Fields: We have semi-autonomous vehicles on the road today which are the building blocks for fully autonomous vehicles down the road. Our vehicles today will help stay in your lane, they’ll help you park your car whether it’s parallel or perpendicular parking, they’ll adjust your speed based on traffic flow and potentially apply the brakes. So we have, as well as the industry has semi-autonomous building blocks towards fully autonomous vehicles. Probably in the industry our view is within the next 5 years, probably somebody will come out with a fully autonomous vehicle that is fully autonomous and maybe a pre-defined area that you can map and where the environment is right for the sensors. Our approach is we may or may not come out with a [fully autonomous] vehicle in that time frame because our approach is when we do, we want to make sure that it is accessible for everyone and not just let’s say luxury [car] customers.
FORBES: What’s your take on electric cars, especially with oil prices the way they are today?
Fields: They will be part of the landscape of the industry. The question is, how big. And our approach as a company is offer the customer choice, give them the power of choice. So we have a full lineup of electrified vehicles (conventional hybrid, plug-in hybrids, battery electric vehicles) and give them that choice. With oil prices where there at right now, clearly customer acceptance of that new technology and the cost of it is critical to how big it will be. And right now, what we’re seeing is despite the proliferation of electrified vehicles it’s not growing much. So as we go forward to meet our fuel economy requirements and as we go forward with the review with the government for the mid-term review, that will be part of the conversation: the feasibility around reaching those goals in the time frame that it was set.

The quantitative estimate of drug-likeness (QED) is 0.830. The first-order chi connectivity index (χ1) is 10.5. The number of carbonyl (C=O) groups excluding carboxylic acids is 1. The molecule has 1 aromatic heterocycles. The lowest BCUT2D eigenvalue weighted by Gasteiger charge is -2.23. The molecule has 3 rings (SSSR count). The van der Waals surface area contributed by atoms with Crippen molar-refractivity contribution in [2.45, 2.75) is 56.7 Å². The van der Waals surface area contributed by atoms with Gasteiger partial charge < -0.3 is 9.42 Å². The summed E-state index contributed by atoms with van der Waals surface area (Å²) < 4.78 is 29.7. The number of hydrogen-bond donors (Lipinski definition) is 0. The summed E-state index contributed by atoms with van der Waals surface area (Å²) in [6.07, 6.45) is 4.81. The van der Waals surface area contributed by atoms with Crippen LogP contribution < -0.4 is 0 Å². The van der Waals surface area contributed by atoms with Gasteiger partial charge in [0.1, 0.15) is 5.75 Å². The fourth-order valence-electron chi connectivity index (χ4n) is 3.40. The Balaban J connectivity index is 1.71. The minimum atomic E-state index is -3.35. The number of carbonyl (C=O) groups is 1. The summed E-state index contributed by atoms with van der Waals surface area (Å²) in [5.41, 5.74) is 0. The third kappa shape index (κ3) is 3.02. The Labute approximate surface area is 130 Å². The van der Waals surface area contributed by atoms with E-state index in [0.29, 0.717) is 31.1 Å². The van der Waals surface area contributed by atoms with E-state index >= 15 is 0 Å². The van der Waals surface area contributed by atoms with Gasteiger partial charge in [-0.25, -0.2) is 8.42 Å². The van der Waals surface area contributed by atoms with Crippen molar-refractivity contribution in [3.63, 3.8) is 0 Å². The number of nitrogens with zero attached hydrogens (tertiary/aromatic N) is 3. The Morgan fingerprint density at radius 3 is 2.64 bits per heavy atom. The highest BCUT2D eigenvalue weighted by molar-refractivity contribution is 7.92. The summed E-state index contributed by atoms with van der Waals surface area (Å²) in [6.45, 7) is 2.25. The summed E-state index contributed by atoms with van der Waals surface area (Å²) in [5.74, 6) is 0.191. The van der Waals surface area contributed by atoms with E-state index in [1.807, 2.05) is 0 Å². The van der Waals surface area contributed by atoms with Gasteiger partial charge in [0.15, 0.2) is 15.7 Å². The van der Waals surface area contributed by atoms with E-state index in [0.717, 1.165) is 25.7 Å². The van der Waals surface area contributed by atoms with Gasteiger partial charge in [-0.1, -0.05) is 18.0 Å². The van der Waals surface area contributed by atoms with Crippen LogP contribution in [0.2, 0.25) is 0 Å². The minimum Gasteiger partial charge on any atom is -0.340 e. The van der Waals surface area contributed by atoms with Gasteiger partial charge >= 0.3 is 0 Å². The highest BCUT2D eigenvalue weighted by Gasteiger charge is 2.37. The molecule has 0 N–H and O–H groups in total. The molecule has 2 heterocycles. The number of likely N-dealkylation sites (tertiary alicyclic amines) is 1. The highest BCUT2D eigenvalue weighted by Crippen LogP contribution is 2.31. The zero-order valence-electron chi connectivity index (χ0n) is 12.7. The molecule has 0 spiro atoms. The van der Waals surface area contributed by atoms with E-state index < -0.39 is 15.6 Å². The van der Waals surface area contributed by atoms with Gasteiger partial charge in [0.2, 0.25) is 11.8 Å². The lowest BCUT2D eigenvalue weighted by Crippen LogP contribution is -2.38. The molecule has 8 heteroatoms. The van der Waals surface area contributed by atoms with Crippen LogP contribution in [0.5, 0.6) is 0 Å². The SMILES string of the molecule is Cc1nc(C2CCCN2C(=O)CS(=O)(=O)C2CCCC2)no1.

FORBES: How do you see Ford’s future in this new mobile, real-time and sharing economy dominated by Uber-like services?
Fields: We are thinking ourselves more as as mobility company just as much as a car and truck company. Because we’re thinking about, in major urban areas where there is going to be more congestion and maybe less cars per 100 folks, how do we help be part of the solution of that congestion but also, is there a business in there that makes sense for us. That’s why we’re doing those 25 experiments around the world. Because what these experiments will do for us, first we think it will advance the discussion around mobility which we feel it’s important from a societal standpoint, it will allow us to understand – and in various parts of the world, help – how people are viewing their mobility challenges, and thirdly it’s going to expose us to a lot of new partners that we may decide to go forward with. But it’s all helping us to hopefully provide solutions that will help change the way the world moves.
This article was written by Jean-Baptiste Su from Forbes and was legally licensed through the NewsCred publisher network.